Saturday, February 27, 2010
Bar losing shoes this time of year is a given--the thin walls of his Thoroughbred feet combined with wet-to-dry and back to wet conditions make keeping iron nailed on his feet a test of my patience and my farrier's skills. Luckily, the latter is in a much higher supply than the former.
But Lena has great feet--big with thick hoof walls. She hasn't lost a shoe in a really long time, and then it was because she stepped on it and pulled it off. So imagine my surprise when Steve walked down to the arena sans Lena as I stood talking to one of the other riders and he told me she had lost a shoe. He had looked for it in her paddock but hadn't found it and said her hoof looked fine, not torn up at all. Hm. Could this be related to her kicking habit? One was surely suspicious having recently witnessed her deliver several jarring bangs on the back wall of her shelter.
I drove Steve home and then went back to the barn because Mr. Bar needed more work after yesterday's antics, plus I was determined to find Lena's shoe and figure out what had happened.
The first thing I saw was a hole at the base of that wall she's kicking all the time, and there at the bottom of the hole was her shoe. It looked a lot like she got her foot stuck under the edge of the wall and ended up pulling that shoe right off her foot.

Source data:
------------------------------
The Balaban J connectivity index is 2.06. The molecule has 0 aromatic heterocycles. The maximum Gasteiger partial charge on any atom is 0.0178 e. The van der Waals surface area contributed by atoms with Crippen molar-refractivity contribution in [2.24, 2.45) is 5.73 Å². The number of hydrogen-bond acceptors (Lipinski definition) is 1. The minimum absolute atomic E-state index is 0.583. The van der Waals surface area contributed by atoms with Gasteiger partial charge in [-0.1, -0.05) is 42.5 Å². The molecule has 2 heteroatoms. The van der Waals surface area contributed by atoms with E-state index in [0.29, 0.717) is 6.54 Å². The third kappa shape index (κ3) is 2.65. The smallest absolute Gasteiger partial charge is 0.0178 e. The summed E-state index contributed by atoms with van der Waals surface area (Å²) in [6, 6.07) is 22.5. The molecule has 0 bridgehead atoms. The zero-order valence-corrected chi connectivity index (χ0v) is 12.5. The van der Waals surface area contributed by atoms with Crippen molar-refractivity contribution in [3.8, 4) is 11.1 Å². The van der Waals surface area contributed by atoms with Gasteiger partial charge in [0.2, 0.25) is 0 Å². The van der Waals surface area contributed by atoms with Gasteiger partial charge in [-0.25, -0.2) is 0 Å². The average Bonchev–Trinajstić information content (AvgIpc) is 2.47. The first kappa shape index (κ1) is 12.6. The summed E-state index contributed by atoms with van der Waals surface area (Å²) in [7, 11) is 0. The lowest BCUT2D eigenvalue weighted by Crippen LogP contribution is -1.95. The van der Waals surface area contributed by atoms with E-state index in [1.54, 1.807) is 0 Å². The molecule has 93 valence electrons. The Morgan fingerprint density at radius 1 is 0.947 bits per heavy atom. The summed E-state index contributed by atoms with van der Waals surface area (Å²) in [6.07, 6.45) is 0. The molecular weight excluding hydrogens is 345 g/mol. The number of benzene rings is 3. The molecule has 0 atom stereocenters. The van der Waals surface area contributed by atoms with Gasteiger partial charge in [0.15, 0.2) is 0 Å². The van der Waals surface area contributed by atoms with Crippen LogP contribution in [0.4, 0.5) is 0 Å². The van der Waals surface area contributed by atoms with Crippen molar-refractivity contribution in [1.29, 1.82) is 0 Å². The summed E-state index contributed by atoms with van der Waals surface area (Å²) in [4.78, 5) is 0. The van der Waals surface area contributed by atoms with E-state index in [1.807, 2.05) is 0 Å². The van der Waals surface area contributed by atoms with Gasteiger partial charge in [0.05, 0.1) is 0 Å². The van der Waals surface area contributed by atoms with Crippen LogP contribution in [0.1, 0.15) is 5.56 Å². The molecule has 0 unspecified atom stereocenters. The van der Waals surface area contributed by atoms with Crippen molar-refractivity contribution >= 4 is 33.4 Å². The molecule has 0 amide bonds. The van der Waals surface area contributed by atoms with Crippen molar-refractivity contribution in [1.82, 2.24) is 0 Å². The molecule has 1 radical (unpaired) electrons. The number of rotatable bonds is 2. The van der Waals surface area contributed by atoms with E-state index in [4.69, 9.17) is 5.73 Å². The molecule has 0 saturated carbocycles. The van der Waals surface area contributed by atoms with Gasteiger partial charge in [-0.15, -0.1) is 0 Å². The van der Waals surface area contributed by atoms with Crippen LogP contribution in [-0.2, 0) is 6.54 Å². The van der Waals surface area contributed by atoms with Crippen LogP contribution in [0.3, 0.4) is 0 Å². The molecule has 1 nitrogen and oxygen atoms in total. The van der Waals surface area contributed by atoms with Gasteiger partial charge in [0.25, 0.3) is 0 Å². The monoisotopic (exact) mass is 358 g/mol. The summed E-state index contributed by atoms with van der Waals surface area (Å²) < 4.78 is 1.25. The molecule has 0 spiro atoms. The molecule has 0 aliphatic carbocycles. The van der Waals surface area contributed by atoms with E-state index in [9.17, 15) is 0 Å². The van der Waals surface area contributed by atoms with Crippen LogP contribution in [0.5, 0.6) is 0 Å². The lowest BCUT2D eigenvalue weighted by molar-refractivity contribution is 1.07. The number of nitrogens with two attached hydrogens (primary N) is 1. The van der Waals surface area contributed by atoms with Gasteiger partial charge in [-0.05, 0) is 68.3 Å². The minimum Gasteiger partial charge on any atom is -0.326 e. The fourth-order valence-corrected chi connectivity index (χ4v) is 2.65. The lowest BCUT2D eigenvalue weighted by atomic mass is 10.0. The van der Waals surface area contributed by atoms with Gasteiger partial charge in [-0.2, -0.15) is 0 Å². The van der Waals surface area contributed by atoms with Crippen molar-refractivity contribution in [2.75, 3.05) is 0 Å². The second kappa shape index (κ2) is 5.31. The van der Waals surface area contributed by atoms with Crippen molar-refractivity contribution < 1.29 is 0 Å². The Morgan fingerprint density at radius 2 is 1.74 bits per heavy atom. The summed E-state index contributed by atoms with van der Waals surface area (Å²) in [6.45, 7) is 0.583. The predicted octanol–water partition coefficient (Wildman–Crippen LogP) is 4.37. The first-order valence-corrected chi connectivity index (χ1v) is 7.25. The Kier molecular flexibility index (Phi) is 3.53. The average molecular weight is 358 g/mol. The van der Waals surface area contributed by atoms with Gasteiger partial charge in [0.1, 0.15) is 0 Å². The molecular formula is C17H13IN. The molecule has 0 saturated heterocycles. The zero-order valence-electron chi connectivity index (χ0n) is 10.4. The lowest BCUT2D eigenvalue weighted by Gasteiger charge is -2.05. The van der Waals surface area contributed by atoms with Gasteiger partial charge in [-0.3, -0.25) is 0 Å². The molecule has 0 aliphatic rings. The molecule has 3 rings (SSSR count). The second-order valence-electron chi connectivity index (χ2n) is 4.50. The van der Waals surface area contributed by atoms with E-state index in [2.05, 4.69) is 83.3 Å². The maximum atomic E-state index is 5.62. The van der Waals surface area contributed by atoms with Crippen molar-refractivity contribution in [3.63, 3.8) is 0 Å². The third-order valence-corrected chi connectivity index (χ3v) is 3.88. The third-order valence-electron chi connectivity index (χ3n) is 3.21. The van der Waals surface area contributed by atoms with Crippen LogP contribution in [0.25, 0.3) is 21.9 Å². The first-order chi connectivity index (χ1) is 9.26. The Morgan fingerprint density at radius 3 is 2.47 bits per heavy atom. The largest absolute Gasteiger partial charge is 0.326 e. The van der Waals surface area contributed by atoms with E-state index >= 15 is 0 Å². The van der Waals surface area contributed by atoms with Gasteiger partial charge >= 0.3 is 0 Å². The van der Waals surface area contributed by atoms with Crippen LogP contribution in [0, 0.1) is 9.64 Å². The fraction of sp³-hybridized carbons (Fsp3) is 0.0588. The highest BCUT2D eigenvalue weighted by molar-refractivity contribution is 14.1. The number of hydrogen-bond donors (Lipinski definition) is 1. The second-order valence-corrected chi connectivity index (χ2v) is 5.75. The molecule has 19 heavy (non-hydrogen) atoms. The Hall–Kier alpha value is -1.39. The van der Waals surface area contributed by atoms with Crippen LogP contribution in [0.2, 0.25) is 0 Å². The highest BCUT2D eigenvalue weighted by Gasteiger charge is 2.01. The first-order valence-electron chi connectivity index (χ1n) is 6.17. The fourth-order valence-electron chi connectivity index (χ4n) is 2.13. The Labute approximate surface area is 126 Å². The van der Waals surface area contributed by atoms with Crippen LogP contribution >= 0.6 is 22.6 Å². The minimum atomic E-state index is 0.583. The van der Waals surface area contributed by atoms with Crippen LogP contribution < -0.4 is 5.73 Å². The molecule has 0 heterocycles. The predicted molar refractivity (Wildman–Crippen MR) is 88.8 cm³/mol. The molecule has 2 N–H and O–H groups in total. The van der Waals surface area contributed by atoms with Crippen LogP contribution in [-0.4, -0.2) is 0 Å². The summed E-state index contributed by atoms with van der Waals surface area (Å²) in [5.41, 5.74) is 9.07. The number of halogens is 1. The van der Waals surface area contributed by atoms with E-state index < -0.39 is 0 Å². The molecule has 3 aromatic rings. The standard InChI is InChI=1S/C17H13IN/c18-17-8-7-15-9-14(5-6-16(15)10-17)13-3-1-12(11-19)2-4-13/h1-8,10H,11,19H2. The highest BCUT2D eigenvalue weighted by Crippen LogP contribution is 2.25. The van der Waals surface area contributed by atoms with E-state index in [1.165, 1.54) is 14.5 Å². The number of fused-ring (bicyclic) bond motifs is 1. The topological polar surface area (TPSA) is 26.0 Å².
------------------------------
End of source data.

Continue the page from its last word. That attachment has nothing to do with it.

Then I checked her foot and, yes, there was a big ol' scrape above the coronary band. She didn't seem sore or lame on that leg, but we'll watch her to be sure. Mike, the most awesome farrier, said he would probably swing by tomorrow to tack a shoe back on her dainty foot.
Is it too much to hope for that this might teach her a lesson? She really wanted out, too, and I explained that having a flat in the back made her uneven so she was out of luck on that account. Double lesson? I suppose I'm dreaming.
Bar, on the other hand, has all his shoes and got another good physical AND mental workout today--one that included dealing with the terror of hearing (and not seeing, which is apparently worse than seeing and hearing) the hoof clatters of another horse getting loose and heading down the driveway. Bar was very, very concerned and was actually the one to give those of us in the arena the heads-up that something was amiss (literally in Bar's case, along with his tail). We alternated between letting him approach to get reassurance and going back to work as if nothing was wrong as things got back under control.
He and I also did some work in the middle of the arena with two other riders doing their thing around us and he did fairly well--even with horses trotting up from odd directions behind him, he stayed calm and focused on me. Colleen, the nice woman who has offered several times to work with us, did mention that perhaps my own emotions/anxieties affect Bar. Sigh. I know they do, I just haven't figured out how to mask that from him just yet. Or get over it so I don't have to do any masking. I may have to fake it until I make it for awhile.